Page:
Spotting a bottle of 1770 Whisky – the 2019 edition from the recently opened Glasgow Distillery Co – I had to give it a try.

A nice clean & fresh dram with an inviting nose greeted me.

Quite light on the palate, some dark fruity notes gave a certain gravitas & body to this young malt.

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The back label c/othewhiskeynut

A gently drying soft pepper spice rounded up this delightful whisky.

A wonderful introduction to the next generation of Scottish Whisky Distilleries.

Sláinte

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Ardfallen, Premium Blend Irish Whiskey, 40%

Aldi had a surprise in store for me with this recently released Irish Whiskey.

Sporting an attractively embossed label, Ardfallen Irish Whiskey proclaims to be a premium blend – but at only €19 this seems unlikely.

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Premium label for sure! c/othewhiskeynut

I bought it anyway – always keen to try out something new.

The label gives little information; triple distilled, non chill filtered, blend #8 (whatever happened to the other 7?) & ‘Distilled and matured in Cork, Ireland’.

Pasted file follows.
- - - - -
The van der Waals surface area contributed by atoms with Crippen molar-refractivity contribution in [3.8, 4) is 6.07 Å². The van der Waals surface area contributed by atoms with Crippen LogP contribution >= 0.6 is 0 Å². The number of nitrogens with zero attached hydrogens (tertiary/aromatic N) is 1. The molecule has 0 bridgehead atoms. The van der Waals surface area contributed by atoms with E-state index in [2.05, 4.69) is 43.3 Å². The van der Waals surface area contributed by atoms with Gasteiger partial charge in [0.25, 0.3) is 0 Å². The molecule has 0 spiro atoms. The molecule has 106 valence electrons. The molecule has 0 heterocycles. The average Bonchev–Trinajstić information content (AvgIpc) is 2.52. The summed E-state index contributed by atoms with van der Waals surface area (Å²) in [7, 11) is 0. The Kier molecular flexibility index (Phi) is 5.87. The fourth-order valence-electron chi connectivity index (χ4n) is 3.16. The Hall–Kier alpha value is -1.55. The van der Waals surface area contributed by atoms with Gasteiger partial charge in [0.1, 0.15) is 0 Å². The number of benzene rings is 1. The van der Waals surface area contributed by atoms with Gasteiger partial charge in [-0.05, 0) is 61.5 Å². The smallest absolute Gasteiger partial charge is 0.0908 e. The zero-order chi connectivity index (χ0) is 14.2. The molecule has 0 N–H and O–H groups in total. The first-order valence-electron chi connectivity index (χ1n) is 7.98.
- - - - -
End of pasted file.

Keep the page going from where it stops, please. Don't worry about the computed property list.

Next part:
That narrows it down to 2 distilleries – you can choose either East or West Cork – my money is on West.

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Ardfallen back label. c/othewhiskeynut

So what’s it like?

A lovely golden hue.

Has that added caramel nose of an entry level blend – but with a hint of maltiness in the background.

Soft & easy on the palate.

Slowly growing gentle heat builds with a bit of character leaving an engaging prickly tingle.

No real complexity or depth.

Just a pleasant easy going sipper of a whiskey.

Aldi continue to deliver attractively priced enjoyable whiskey.

Sláinte

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Writers’ Tears Double Oak, Blend, 46%

I won this lovely bottle of whiskey courtesy of the Celtic Whiskey Club and Walsh Whiskey themselves – very much appreciated.

Celtic Whiskey Club is an open invite whiskey club organised by the Celtic Whiskey Shop in Dublin. You can follow the link to their website.

Whiskey samples are sent out regularly – both Ireland & abroad – to members who are then invited to participate in tweet tastings. Drinking whiskey with others – even at the end of the internet – is far more entertaining.

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Walsh Whiskey double bill in Tuath glasses. c/othewhiskeynut

On this particular occasion – a double bill Writers’ Tears release from Walsh Whiskey – 2 participants won a bottle each. I happily obtained the Double Oak – my preferred choice.

So how was it?